BurgerFi International gains a new large shareholder, private equity firm L Catterton, along with a new brand it intends to franchise in its $161.3-million acquisition of Anthony’s Coal Fired Pizza & Wings. Executives hope both developments lead to a higher stock price, which rose to an $11.33 per share high in July but closed yesterday at $8.81.
“We do not believe the current stock price appropriately reflects the value of BurgerFi, not to mention the addition of Anthony’s,” said BurgerFi CFO Mike Rabinovitch, which he attributes in part to major volatility this past year in the SPAC market, or special purpose acquisition company.
BurgerFi went public last December by merging with a SPAC, Opes Acquisition Corp. It became the first restaurant franchise to successfully do so since Del Taco’s merger with Levy Acquisition Corp. in 2015.
Since BurgerFi’s public debut the SPAC market has soared high and dropped low. In January 2020, about $1 billion was raised by new SPACs. That rose to $18 billion in October, the highest last year. In February 2021 the amount raised topped $35 billion but dropped to $6.1 billion in September, according to Dealogic and SPAC Research.
“Yes, there has been a cyclical reaction to SPACs in the investment community, but also the shareholder composition of companies that have gone public with institutions and funds and banks is different than the shareholders of SPACs,” Rabinovitch said.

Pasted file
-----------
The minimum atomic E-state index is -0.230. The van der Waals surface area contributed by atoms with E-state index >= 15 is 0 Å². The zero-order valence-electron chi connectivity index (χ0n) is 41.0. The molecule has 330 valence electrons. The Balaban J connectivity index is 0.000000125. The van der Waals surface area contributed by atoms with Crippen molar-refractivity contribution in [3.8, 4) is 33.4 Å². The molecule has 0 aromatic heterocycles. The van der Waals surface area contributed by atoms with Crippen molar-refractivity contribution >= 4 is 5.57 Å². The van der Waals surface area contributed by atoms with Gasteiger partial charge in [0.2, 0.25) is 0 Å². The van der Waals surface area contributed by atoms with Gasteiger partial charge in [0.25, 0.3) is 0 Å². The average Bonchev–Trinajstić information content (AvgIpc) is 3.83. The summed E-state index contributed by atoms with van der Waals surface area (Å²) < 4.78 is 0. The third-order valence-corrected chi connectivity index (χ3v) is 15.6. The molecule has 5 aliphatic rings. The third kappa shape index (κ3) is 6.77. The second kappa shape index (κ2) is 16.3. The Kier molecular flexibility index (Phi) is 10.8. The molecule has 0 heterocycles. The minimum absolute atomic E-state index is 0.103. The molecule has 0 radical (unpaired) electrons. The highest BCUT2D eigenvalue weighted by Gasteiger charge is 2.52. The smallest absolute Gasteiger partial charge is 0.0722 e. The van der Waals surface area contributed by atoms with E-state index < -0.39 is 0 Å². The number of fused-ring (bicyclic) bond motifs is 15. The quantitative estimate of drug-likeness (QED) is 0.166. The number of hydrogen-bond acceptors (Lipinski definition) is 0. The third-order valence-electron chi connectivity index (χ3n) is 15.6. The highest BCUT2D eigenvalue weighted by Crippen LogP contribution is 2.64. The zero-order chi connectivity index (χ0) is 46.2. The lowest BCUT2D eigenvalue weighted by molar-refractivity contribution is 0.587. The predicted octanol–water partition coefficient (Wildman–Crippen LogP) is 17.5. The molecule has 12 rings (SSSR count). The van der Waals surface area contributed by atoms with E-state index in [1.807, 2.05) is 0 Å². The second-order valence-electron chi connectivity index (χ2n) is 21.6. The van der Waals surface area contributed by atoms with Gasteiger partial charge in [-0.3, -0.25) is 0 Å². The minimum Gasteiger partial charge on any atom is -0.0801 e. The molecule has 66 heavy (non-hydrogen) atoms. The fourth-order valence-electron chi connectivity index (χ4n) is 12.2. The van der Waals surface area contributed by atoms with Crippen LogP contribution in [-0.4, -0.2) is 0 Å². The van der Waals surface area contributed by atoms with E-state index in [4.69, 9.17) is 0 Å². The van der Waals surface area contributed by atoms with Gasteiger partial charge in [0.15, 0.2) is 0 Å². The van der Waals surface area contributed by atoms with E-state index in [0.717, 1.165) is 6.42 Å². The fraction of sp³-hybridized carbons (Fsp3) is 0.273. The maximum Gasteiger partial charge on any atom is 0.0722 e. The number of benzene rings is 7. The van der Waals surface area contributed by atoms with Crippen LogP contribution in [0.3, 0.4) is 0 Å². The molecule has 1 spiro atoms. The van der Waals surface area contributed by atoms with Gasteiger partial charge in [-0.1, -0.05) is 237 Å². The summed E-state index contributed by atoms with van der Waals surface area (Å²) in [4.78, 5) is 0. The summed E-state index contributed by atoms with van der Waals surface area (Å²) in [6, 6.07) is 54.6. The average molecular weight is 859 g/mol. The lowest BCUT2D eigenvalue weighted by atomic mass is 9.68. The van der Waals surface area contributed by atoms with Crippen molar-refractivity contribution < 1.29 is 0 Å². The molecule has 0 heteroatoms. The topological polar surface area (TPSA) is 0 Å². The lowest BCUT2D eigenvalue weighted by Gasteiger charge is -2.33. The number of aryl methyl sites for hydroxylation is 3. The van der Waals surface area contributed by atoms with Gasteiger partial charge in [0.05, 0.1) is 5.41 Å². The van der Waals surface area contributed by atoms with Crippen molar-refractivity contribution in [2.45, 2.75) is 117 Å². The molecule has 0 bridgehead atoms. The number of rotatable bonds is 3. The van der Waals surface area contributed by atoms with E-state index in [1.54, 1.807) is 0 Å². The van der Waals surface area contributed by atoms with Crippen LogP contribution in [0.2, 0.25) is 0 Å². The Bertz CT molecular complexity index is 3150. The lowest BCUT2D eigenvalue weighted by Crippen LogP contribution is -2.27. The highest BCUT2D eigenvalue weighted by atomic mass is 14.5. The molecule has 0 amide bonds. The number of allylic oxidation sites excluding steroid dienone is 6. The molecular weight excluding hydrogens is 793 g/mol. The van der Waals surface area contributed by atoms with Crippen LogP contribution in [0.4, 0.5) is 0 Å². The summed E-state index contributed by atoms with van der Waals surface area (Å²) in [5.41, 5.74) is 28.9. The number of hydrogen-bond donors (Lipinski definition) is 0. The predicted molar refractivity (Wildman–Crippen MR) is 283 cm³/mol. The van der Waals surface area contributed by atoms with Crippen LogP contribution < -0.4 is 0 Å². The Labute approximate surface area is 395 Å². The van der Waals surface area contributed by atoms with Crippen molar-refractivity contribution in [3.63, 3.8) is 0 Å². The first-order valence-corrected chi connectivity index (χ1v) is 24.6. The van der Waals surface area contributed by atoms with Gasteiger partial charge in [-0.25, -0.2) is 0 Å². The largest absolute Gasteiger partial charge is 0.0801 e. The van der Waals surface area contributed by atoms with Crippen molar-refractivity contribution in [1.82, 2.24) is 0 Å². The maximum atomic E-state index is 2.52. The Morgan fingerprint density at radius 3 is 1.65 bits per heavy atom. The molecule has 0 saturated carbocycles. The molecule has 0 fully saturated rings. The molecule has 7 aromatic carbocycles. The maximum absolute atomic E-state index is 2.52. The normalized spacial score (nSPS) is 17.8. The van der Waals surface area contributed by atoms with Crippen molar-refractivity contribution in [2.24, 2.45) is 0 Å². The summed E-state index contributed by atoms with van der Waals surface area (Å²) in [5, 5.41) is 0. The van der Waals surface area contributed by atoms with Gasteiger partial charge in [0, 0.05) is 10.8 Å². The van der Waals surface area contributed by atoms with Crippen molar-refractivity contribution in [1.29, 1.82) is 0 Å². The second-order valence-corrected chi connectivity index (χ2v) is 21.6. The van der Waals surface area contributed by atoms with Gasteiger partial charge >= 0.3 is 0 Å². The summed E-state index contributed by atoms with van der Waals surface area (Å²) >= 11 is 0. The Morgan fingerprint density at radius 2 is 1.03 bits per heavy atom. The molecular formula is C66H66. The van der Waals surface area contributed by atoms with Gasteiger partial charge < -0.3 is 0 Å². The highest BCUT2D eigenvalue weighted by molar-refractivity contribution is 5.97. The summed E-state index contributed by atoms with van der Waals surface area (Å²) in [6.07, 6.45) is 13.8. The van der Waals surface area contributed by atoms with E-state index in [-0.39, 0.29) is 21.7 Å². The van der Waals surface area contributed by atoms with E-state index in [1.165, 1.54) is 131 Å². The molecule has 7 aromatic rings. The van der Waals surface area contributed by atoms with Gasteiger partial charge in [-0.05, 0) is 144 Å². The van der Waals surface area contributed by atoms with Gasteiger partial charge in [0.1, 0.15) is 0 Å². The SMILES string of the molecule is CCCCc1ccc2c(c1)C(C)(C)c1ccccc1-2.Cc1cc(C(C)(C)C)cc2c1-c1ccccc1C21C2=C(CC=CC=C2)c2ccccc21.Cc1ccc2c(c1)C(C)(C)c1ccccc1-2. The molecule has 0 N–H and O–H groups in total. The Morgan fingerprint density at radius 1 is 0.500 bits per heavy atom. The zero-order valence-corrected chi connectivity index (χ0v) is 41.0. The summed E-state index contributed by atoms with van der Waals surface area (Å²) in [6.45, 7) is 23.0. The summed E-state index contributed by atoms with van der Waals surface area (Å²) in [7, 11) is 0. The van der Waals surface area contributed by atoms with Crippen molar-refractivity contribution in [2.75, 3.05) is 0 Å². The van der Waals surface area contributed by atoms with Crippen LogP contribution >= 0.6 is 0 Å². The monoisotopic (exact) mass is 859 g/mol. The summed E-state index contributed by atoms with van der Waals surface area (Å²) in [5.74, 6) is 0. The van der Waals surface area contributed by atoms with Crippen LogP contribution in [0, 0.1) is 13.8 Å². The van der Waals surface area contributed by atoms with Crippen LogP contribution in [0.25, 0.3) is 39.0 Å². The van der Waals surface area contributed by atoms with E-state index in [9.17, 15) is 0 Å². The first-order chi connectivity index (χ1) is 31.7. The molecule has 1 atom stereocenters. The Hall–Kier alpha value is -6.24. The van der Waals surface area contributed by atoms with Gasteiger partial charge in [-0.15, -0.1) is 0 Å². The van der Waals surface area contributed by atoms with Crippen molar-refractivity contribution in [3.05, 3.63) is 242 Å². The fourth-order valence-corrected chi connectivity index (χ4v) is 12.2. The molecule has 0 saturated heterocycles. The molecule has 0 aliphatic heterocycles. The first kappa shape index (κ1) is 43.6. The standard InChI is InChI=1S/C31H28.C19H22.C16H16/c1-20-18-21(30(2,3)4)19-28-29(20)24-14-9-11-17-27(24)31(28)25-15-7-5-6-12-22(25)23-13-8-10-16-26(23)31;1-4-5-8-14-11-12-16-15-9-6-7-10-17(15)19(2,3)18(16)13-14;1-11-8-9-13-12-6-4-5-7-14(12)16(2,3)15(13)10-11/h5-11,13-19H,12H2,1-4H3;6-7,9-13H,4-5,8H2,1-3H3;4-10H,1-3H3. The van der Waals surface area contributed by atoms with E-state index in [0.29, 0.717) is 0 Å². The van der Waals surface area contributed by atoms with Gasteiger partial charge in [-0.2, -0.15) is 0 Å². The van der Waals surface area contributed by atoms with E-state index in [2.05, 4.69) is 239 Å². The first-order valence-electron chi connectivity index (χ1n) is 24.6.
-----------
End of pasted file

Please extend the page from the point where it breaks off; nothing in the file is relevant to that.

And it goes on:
He calls L Catterton’s continued involvement with the company a vote of confidence. “I believe they are the largest global private equity fund focused on the consumer space. They’ve bought and sold and grown dozens of restaurant brands,” he said.
“What’s very interesting about the way the deal is structured, the seller is not leaving with any cash. They’re taking shares in our company in exchange for ownership in Anthony’s. They would only do that if they had firm belief,” he said, noting L Catterton will take a board seat. “The amount of expertise and the breadth of experience they have will be a great supplement” to the existing team.
Julio Ramirez, CEO and president of BurgerFi, is a 26-year Burger King executive who joined BurgerFi in October 2020. “I joined the company two months before we went public, the SPAC was already formed. I’m very excited to have gotten into the role. Anybody’s who’s gone public knows it’s very energizing,” he said. “We have the heart of a lion even though we’re a small company.”
BurgerFi has 116 total locations, 22 corporate and the rest franchised. “Most of them are existing operators opening their second, or their fifth, sixth, location. That’s the mark of a good brand, when you have existing operators growing,” Ramirez said.
Anthony’s has 61 corporate-owned locations, and the first franchise rollout for the south Florida-based brand is in the works, Rabinovitch said. “One of the amazing attributes of Anthony’s is, they have high productivity in their locations: AUV $2.3 million per location, with really great operating margins of 19 percent; average sales per square foot approaching $700. Those economics are such that can grow.”
Even more interesting, he said, “Anthony’s has opened their first 1,700-square-foot location vs. 3,200 square foot. That lower level investment to open a smaller store, that can transform itself into a less capital-intensive growth strategy, or open up the opportunity for franchising.” He said they’re evaluationg the one smaller store to determine the “sweet spot” for franchise expansion.